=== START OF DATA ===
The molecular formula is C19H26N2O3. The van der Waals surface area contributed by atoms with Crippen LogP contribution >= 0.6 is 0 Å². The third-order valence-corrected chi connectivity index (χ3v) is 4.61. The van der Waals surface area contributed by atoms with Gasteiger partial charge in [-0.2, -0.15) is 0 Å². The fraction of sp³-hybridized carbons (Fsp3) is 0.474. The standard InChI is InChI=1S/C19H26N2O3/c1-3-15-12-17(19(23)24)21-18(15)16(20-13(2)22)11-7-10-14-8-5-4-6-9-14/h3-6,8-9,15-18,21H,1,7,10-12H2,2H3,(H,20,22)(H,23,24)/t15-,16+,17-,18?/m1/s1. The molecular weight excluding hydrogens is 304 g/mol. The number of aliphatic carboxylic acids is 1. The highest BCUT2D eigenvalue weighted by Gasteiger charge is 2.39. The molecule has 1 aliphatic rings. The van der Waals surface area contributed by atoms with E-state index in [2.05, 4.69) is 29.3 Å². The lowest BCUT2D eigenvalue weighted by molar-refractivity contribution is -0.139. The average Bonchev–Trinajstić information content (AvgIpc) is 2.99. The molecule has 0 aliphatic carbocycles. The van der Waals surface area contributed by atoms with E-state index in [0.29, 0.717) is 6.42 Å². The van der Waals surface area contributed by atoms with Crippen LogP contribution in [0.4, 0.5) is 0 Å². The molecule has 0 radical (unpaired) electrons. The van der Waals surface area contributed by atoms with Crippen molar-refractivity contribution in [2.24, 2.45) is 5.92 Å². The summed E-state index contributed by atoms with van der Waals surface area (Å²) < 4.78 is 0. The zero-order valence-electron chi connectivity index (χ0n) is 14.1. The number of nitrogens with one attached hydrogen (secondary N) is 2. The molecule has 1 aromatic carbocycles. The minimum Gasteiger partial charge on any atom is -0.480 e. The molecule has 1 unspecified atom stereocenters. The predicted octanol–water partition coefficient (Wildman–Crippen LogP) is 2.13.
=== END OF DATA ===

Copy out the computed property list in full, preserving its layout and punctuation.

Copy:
The molecular formula is C19H26N2O3. The van der Waals surface area contributed by atoms with Crippen LogP contribution >= 0.6 is 0 Å². The third-order valence-corrected chi connectivity index (χ3v) is 4.61. The van der Waals surface area contributed by atoms with Gasteiger partial charge in [-0.2, -0.15) is 0 Å². The fraction of sp³-hybridized carbons (Fsp3) is 0.474. The standard InChI is InChI=1S/C19H26N2O3/c1-3-15-12-17(19(23)24)21-18(15)16(20-13(2)22)11-7-10-14-8-5-4-6-9-14/h3-6,8-9,15-18,21H,1,7,10-12H2,2H3,(H,20,22)(H,23,24)/t15-,16+,17-,18?/m1/s1. The molecular weight excluding hydrogens is 304 g/mol. The number of aliphatic carboxylic acids is 1. The highest BCUT2D eigenvalue weighted by Gasteiger charge is 2.39. The molecule has 1 aliphatic rings. The van der Waals surface area contributed by atoms with E-state index in [2.05, 4.69) is 29.3 Å². The lowest BCUT2D eigenvalue weighted by molar-refractivity contribution is -0.139. The average Bonchev–Trinajstić information content (AvgIpc) is 2.99. The molecule has 0 aliphatic carbocycles. The van der Waals surface area contributed by atoms with E-state index in [0.29, 0.717) is 6.42 Å². The van der Waals surface area contributed by atoms with Crippen LogP contribution in [0.4, 0.5) is 0 Å². The molecule has 0 radical (unpaired) electrons. The van der Waals surface area contributed by atoms with Crippen molar-refractivity contribution in [2.24, 2.45) is 5.92 Å². The summed E-state index contributed by atoms with van der Waals surface area (Å²) < 4.78 is 0. The zero-order valence-electron chi connectivity index (χ0n) is 14.1. The number of nitrogens with one attached hydrogen (secondary N) is 2. The molecule has 1 aromatic carbocycles. The minimum Gasteiger partial charge on any atom is -0.480 e. The molecule has 1 unspecified atom stereocenters. The predicted octanol–water partition coefficient (Wildman–Crippen LogP) is 2.13.